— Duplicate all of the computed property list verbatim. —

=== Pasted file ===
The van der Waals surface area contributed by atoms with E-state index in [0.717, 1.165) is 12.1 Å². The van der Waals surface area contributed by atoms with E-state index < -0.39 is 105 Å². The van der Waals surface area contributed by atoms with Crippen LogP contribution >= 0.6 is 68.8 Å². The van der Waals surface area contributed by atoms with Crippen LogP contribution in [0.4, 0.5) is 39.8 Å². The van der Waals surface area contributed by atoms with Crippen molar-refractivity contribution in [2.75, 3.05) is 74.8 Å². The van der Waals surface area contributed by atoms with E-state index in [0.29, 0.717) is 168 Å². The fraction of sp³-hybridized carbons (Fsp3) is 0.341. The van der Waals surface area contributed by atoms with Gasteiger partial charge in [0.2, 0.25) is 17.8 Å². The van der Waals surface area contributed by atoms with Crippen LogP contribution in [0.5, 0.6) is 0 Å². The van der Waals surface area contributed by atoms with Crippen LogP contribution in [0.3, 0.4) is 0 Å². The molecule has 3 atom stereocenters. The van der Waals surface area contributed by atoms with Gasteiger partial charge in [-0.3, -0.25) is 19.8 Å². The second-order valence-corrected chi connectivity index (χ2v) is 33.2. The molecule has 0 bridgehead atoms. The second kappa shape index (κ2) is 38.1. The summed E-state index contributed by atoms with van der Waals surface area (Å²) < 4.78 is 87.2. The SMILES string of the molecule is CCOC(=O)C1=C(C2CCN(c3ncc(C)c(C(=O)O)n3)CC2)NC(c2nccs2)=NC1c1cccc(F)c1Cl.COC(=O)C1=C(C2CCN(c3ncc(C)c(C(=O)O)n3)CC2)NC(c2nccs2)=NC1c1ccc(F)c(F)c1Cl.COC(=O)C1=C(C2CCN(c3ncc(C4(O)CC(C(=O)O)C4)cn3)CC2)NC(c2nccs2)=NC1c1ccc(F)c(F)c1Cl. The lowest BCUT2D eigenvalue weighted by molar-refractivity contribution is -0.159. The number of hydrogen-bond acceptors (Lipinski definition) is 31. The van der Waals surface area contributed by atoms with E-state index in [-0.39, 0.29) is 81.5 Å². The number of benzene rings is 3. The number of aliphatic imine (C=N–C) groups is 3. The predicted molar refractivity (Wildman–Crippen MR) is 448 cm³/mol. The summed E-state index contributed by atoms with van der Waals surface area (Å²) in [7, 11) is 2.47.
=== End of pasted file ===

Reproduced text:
The van der Waals surface area contributed by atoms with E-state index in [0.717, 1.165) is 12.1 Å². The van der Waals surface area contributed by atoms with E-state index < -0.39 is 105 Å². The van der Waals surface area contributed by atoms with Crippen LogP contribution >= 0.6 is 68.8 Å². The van der Waals surface area contributed by atoms with Crippen LogP contribution in [0.4, 0.5) is 39.8 Å². The van der Waals surface area contributed by atoms with Crippen molar-refractivity contribution in [2.75, 3.05) is 74.8 Å². The van der Waals surface area contributed by atoms with E-state index in [0.29, 0.717) is 168 Å². The fraction of sp³-hybridized carbons (Fsp3) is 0.341. The van der Waals surface area contributed by atoms with Gasteiger partial charge in [0.2, 0.25) is 17.8 Å². The van der Waals surface area contributed by atoms with Crippen LogP contribution in [0.5, 0.6) is 0 Å². The van der Waals surface area contributed by atoms with Crippen LogP contribution in [0.3, 0.4) is 0 Å². The molecule has 3 atom stereocenters. The van der Waals surface area contributed by atoms with Gasteiger partial charge in [-0.3, -0.25) is 19.8 Å². The second-order valence-corrected chi connectivity index (χ2v) is 33.2. The molecule has 0 bridgehead atoms. The second kappa shape index (κ2) is 38.1. The summed E-state index contributed by atoms with van der Waals surface area (Å²) < 4.78 is 87.2. The SMILES string of the molecule is CCOC(=O)C1=C(C2CCN(c3ncc(C)c(C(=O)O)n3)CC2)NC(c2nccs2)=NC1c1cccc(F)c1Cl.COC(=O)C1=C(C2CCN(c3ncc(C)c(C(=O)O)n3)CC2)NC(c2nccs2)=NC1c1ccc(F)c(F)c1Cl.COC(=O)C1=C(C2CCN(c3ncc(C4(O)CC(C(=O)O)C4)cn3)CC2)NC(c2nccs2)=NC1c1ccc(F)c(F)c1Cl. The lowest BCUT2D eigenvalue weighted by molar-refractivity contribution is -0.159. The number of hydrogen-bond acceptors (Lipinski definition) is 31. The van der Waals surface area contributed by atoms with E-state index in [-0.39, 0.29) is 81.5 Å². The number of benzene rings is 3. The number of aliphatic imine (C=N–C) groups is 3. The predicted molar refractivity (Wildman–Crippen MR) is 448 cm³/mol. The summed E-state index contributed by atoms with van der Waals surface area (Å²) in [7, 11) is 2.47.